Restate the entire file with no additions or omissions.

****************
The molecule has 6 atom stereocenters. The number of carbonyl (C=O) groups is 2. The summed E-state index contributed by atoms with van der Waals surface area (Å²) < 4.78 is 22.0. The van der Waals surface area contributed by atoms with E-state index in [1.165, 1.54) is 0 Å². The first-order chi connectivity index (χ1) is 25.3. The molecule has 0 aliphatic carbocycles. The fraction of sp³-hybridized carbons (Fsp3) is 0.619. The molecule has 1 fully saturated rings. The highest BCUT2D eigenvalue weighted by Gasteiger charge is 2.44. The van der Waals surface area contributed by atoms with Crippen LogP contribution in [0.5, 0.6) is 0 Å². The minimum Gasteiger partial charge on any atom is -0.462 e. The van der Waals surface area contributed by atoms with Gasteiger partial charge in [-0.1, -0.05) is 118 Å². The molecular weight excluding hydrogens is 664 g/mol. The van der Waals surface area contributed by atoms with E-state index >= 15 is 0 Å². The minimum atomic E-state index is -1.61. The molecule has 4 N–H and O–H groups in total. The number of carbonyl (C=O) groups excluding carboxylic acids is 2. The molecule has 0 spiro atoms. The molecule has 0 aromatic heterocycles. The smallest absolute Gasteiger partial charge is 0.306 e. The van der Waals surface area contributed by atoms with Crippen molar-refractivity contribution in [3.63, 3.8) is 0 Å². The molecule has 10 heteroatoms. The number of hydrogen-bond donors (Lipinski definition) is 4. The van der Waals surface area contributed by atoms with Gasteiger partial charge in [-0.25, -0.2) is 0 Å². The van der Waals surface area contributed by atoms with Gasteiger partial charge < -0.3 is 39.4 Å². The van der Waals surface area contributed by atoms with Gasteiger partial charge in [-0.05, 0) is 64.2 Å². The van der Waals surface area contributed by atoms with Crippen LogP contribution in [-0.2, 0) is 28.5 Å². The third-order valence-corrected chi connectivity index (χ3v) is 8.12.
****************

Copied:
The molecule has 6 atom stereocenters. The number of carbonyl (C=O) groups is 2. The summed E-state index contributed by atoms with van der Waals surface area (Å²) < 4.78 is 22.0. The van der Waals surface area contributed by atoms with E-state index in [1.165, 1.54) is 0 Å². The first-order chi connectivity index (χ1) is 25.3. The molecule has 0 aliphatic carbocycles. The fraction of sp³-hybridized carbons (Fsp3) is 0.619. The molecule has 1 fully saturated rings. The highest BCUT2D eigenvalue weighted by Gasteiger charge is 2.44. The van der Waals surface area contributed by atoms with Crippen LogP contribution in [0.5, 0.6) is 0 Å². The minimum Gasteiger partial charge on any atom is -0.462 e. The van der Waals surface area contributed by atoms with Gasteiger partial charge in [-0.1, -0.05) is 118 Å². The molecular weight excluding hydrogens is 664 g/mol. The van der Waals surface area contributed by atoms with E-state index >= 15 is 0 Å². The minimum atomic E-state index is -1.61. The molecule has 4 N–H and O–H groups in total. The number of carbonyl (C=O) groups excluding carboxylic acids is 2. The molecule has 0 spiro atoms. The molecule has 0 aromatic heterocycles. The smallest absolute Gasteiger partial charge is 0.306 e. The van der Waals surface area contributed by atoms with Crippen molar-refractivity contribution in [3.63, 3.8) is 0 Å². The molecule has 10 heteroatoms. The number of hydrogen-bond donors (Lipinski definition) is 4. The van der Waals surface area contributed by atoms with Gasteiger partial charge in [-0.25, -0.2) is 0 Å². The van der Waals surface area contributed by atoms with Gasteiger partial charge < -0.3 is 39.4 Å². The van der Waals surface area contributed by atoms with Gasteiger partial charge in [-0.05, 0) is 64.2 Å². The van der Waals surface area contributed by atoms with Crippen LogP contribution in [-0.2, 0) is 28.5 Å². The third-order valence-corrected chi connectivity index (χ3v) is 8.12.